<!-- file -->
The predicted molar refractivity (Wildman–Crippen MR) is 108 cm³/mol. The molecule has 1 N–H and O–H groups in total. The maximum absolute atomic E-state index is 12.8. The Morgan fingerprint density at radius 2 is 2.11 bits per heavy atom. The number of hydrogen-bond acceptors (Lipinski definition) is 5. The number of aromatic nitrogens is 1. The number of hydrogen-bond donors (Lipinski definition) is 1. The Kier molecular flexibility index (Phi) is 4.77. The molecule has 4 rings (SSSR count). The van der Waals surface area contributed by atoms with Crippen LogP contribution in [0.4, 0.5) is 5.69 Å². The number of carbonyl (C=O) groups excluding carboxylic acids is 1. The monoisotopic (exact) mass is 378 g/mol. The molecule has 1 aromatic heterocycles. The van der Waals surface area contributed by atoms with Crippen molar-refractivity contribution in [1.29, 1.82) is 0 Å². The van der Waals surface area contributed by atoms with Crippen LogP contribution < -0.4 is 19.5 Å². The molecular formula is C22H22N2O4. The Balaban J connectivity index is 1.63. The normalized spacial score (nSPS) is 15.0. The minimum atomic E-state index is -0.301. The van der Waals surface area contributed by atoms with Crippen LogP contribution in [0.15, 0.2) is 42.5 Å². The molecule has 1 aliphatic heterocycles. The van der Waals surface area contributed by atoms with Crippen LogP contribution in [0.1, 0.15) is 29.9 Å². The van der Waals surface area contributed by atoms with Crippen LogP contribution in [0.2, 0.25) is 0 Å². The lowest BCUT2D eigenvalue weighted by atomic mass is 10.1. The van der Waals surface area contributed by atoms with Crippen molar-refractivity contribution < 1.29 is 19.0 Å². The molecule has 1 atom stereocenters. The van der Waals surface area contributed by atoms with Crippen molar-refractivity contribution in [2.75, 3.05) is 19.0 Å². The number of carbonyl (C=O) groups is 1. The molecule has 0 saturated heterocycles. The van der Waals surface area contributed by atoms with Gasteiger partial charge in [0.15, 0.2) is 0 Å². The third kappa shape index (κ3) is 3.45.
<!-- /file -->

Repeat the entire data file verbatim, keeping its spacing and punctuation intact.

The predicted molar refractivity (Wildman–Crippen MR) is 108 cm³/mol. The molecule has 1 N–H and O–H groups in total. The maximum absolute atomic E-state index is 12.8. The Morgan fingerprint density at radius 2 is 2.11 bits per heavy atom. The number of hydrogen-bond acceptors (Lipinski definition) is 5. The number of aromatic nitrogens is 1. The number of hydrogen-bond donors (Lipinski definition) is 1. The Kier molecular flexibility index (Phi) is 4.77. The molecule has 4 rings (SSSR count). The van der Waals surface area contributed by atoms with Crippen LogP contribution in [0.4, 0.5) is 5.69 Å². The number of carbonyl (C=O) groups excluding carboxylic acids is 1. The monoisotopic (exact) mass is 378 g/mol. The molecule has 1 aromatic heterocycles. The van der Waals surface area contributed by atoms with Crippen molar-refractivity contribution in [1.29, 1.82) is 0 Å². The van der Waals surface area contributed by atoms with Crippen LogP contribution < -0.4 is 19.5 Å². The molecular formula is C22H22N2O4. The Balaban J connectivity index is 1.63. The normalized spacial score (nSPS) is 15.0. The minimum atomic E-state index is -0.301. The van der Waals surface area contributed by atoms with Crippen LogP contribution in [0.15, 0.2) is 42.5 Å². The molecule has 1 aliphatic heterocycles. The van der Waals surface area contributed by atoms with Crippen LogP contribution in [0.1, 0.15) is 29.9 Å². The van der Waals surface area contributed by atoms with Crippen LogP contribution in [0.2, 0.25) is 0 Å². The lowest BCUT2D eigenvalue weighted by atomic mass is 10.1. The van der Waals surface area contributed by atoms with Crippen molar-refractivity contribution < 1.29 is 19.0 Å². The molecule has 1 atom stereocenters. The van der Waals surface area contributed by atoms with Crippen molar-refractivity contribution in [2.75, 3.05) is 19.0 Å². The number of carbonyl (C=O) groups is 1. The molecule has 0 saturated heterocycles. The van der Waals surface area contributed by atoms with Gasteiger partial charge in [0.15, 0.2) is 0 Å². The third kappa shape index (κ3) is 3.45.